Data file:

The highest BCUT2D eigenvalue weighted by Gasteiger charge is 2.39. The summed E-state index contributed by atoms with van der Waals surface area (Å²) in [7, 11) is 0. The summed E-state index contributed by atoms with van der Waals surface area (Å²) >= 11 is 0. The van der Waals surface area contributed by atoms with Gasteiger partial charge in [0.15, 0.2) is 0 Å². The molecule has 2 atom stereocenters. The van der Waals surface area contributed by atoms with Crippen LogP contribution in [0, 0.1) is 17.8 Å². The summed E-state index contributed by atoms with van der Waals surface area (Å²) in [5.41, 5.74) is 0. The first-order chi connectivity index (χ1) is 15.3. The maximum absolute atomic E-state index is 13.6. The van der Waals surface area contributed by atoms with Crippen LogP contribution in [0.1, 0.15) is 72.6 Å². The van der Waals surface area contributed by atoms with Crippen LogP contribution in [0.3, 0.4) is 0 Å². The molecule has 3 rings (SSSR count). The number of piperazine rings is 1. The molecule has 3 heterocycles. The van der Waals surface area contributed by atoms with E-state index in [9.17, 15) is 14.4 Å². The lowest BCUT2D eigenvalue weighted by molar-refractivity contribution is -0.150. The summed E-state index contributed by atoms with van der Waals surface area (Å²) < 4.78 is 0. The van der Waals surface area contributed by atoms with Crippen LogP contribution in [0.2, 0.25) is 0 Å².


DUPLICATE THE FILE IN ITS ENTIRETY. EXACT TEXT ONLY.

The highest BCUT2D eigenvalue weighted by Gasteiger charge is 2.39. The summed E-state index contributed by atoms with van der Waals surface area (Å²) in [7, 11) is 0. The summed E-state index contributed by atoms with van der Waals surface area (Å²) >= 11 is 0. The van der Waals surface area contributed by atoms with Gasteiger partial charge in [0.15, 0.2) is 0 Å². The molecule has 2 atom stereocenters. The van der Waals surface area contributed by atoms with Crippen LogP contribution in [0, 0.1) is 17.8 Å². The summed E-state index contributed by atoms with van der Waals surface area (Å²) in [5.41, 5.74) is 0. The first-order chi connectivity index (χ1) is 15.3. The maximum absolute atomic E-state index is 13.6. The van der Waals surface area contributed by atoms with Crippen LogP contribution in [0.1, 0.15) is 72.6 Å². The van der Waals surface area contributed by atoms with Crippen LogP contribution in [0.3, 0.4) is 0 Å². The molecule has 3 rings (SSSR count). The number of piperazine rings is 1. The molecule has 3 heterocycles. The van der Waals surface area contributed by atoms with E-state index in [9.17, 15) is 14.4 Å². The lowest BCUT2D eigenvalue weighted by molar-refractivity contribution is -0.150. The summed E-state index contributed by atoms with van der Waals surface area (Å²) < 4.78 is 0. The van der Waals surface area contributed by atoms with Crippen LogP contribution in [0.2, 0.25) is 0 Å².